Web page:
Of all of those uses, ketamine has predominantly been used as an anesthetic in humans and animals. While it restricts breathing less than other similar medications, ketamine also produces hallucinations (thus, it's labeled as a dissociative anesthetic). The list of potential side effects from using ketamine is long, including nausea, double vision, breathing problems, impaired memory, liver enzyme abnormalities, urinary tract problems, and even increased depression — an alarming possibility given its growing use as an antidepressant replacement.
Small-scale studies on using ketamine to treat depression were conducted in 2000 and 2006. Further research confirmed its role in alleviating depressive symptoms, including the possibility that the antidepressant effects of a single dose can persist for weeks. In 2016, the FDA fast-tracked ketamine trials for depression.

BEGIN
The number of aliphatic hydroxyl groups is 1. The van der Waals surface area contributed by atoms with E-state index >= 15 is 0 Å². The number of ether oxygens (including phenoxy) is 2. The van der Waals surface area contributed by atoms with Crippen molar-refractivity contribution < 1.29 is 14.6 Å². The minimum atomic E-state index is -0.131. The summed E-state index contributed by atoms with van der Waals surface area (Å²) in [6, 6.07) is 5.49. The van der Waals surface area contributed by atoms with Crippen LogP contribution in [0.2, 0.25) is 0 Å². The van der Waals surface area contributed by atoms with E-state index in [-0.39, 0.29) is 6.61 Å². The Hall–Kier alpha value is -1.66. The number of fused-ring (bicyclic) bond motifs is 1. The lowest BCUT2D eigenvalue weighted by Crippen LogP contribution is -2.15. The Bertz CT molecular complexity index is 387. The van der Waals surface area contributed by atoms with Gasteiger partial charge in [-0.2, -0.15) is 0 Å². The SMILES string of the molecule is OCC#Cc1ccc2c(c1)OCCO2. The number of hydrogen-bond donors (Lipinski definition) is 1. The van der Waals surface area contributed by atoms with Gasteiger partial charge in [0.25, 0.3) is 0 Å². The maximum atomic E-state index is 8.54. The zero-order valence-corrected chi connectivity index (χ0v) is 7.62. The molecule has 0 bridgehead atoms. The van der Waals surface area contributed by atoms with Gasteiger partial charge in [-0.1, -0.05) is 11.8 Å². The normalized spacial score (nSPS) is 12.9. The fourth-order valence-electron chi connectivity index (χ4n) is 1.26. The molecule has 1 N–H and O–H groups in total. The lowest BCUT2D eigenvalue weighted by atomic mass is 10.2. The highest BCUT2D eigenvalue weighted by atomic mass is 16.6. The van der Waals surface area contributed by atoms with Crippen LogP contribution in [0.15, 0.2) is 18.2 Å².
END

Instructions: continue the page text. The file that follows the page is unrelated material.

A chair is seen in a therapy room at Field Trip, a psychedelic therapy clinic in Toronto, Ontario, Canada.Credit: Cole Burston/AFP via Getty Images
Ketamine infusion therapy
There has yet to be a consensus on how ketamine addresses depression. Antidepressants act on the body's serotonin and noradrenaline systems. Ketamine seems to interfere with an amino acid derivative, NMDA. As a 2017 study published in the journal Nature explains:
"Ketamine is responsible for blocking the N-methyl-D-aspartate (NMDA) receptor, which causes an immediate alleviation of depressive effects, while another metabolite in the drug helps the effects last for hours. This blockage is also what causes the hallucinogenic effects."